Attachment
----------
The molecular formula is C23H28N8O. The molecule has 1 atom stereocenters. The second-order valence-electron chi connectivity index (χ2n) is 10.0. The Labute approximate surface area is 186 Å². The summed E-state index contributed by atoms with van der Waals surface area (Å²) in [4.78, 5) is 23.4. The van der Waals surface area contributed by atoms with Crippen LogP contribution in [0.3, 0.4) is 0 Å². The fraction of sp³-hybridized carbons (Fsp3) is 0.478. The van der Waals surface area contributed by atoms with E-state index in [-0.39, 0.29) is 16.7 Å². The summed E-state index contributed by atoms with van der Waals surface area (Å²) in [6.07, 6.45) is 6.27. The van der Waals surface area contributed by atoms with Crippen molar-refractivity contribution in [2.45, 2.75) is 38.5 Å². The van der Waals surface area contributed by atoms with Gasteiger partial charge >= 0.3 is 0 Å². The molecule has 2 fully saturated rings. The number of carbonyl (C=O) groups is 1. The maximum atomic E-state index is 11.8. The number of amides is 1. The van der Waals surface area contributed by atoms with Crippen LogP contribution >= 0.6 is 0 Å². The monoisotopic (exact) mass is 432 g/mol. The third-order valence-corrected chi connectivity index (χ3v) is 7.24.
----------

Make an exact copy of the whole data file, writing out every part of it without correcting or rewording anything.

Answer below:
The molecular formula is C23H28N8O. The molecule has 1 atom stereocenters. The second-order valence-electron chi connectivity index (χ2n) is 10.0. The Labute approximate surface area is 186 Å². The summed E-state index contributed by atoms with van der Waals surface area (Å²) in [4.78, 5) is 23.4. The van der Waals surface area contributed by atoms with Crippen LogP contribution in [0.3, 0.4) is 0 Å². The fraction of sp³-hybridized carbons (Fsp3) is 0.478. The van der Waals surface area contributed by atoms with E-state index in [-0.39, 0.29) is 16.7 Å². The summed E-state index contributed by atoms with van der Waals surface area (Å²) in [6.07, 6.45) is 6.27. The van der Waals surface area contributed by atoms with Crippen molar-refractivity contribution in [2.45, 2.75) is 38.5 Å². The van der Waals surface area contributed by atoms with Gasteiger partial charge >= 0.3 is 0 Å². The molecule has 2 fully saturated rings. The number of carbonyl (C=O) groups is 1. The maximum atomic E-state index is 11.8. The number of amides is 1. The van der Waals surface area contributed by atoms with Crippen LogP contribution >= 0.6 is 0 Å². The monoisotopic (exact) mass is 432 g/mol. The third-order valence-corrected chi connectivity index (χ3v) is 7.24.